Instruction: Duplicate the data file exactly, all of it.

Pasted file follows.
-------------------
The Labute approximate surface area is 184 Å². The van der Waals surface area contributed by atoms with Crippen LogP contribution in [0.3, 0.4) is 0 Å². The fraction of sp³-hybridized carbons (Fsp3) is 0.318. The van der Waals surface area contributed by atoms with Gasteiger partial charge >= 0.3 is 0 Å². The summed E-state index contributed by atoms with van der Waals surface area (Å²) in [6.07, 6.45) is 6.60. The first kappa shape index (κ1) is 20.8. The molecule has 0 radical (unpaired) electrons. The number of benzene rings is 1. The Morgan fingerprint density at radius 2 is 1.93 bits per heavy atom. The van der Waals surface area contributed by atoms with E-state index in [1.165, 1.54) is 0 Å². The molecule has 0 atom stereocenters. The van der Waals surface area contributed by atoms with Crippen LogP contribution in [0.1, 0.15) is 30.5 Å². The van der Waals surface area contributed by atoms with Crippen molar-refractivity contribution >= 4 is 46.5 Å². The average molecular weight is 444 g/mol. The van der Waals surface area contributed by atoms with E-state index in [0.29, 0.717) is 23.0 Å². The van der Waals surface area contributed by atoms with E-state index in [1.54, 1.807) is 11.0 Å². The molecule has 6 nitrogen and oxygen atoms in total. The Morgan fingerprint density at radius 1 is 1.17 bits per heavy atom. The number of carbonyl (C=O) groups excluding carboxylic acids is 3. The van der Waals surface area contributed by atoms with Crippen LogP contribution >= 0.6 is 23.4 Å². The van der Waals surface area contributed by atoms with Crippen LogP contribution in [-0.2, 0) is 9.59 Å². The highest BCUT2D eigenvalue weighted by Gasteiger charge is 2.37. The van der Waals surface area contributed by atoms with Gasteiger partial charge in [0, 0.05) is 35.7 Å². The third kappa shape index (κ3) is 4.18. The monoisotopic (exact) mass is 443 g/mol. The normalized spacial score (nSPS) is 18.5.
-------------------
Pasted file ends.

The Labute approximate surface area is 184 Å². The van der Waals surface area contributed by atoms with Crippen LogP contribution in [0.3, 0.4) is 0 Å². The fraction of sp³-hybridized carbons (Fsp3) is 0.318. The van der Waals surface area contributed by atoms with Gasteiger partial charge >= 0.3 is 0 Å². The summed E-state index contributed by atoms with van der Waals surface area (Å²) in [6.07, 6.45) is 6.60. The first kappa shape index (κ1) is 20.8. The molecule has 0 radical (unpaired) electrons. The number of benzene rings is 1. The Morgan fingerprint density at radius 2 is 1.93 bits per heavy atom. The van der Waals surface area contributed by atoms with E-state index in [1.165, 1.54) is 0 Å². The molecule has 0 atom stereocenters. The van der Waals surface area contributed by atoms with Crippen LogP contribution in [0.1, 0.15) is 30.5 Å². The van der Waals surface area contributed by atoms with Crippen molar-refractivity contribution >= 4 is 46.5 Å². The average molecular weight is 444 g/mol. The van der Waals surface area contributed by atoms with E-state index in [0.29, 0.717) is 23.0 Å². The van der Waals surface area contributed by atoms with E-state index in [1.54, 1.807) is 11.0 Å². The molecule has 6 nitrogen and oxygen atoms in total. The Morgan fingerprint density at radius 1 is 1.17 bits per heavy atom. The number of carbonyl (C=O) groups excluding carboxylic acids is 3. The van der Waals surface area contributed by atoms with Crippen LogP contribution >= 0.6 is 23.4 Å². The van der Waals surface area contributed by atoms with Crippen LogP contribution in [-0.2, 0) is 9.59 Å². The highest BCUT2D eigenvalue weighted by Gasteiger charge is 2.37. The van der Waals surface area contributed by atoms with Gasteiger partial charge in [0, 0.05) is 35.7 Å². The third kappa shape index (κ3) is 4.18. The monoisotopic (exact) mass is 443 g/mol. The normalized spacial score (nSPS) is 18.5.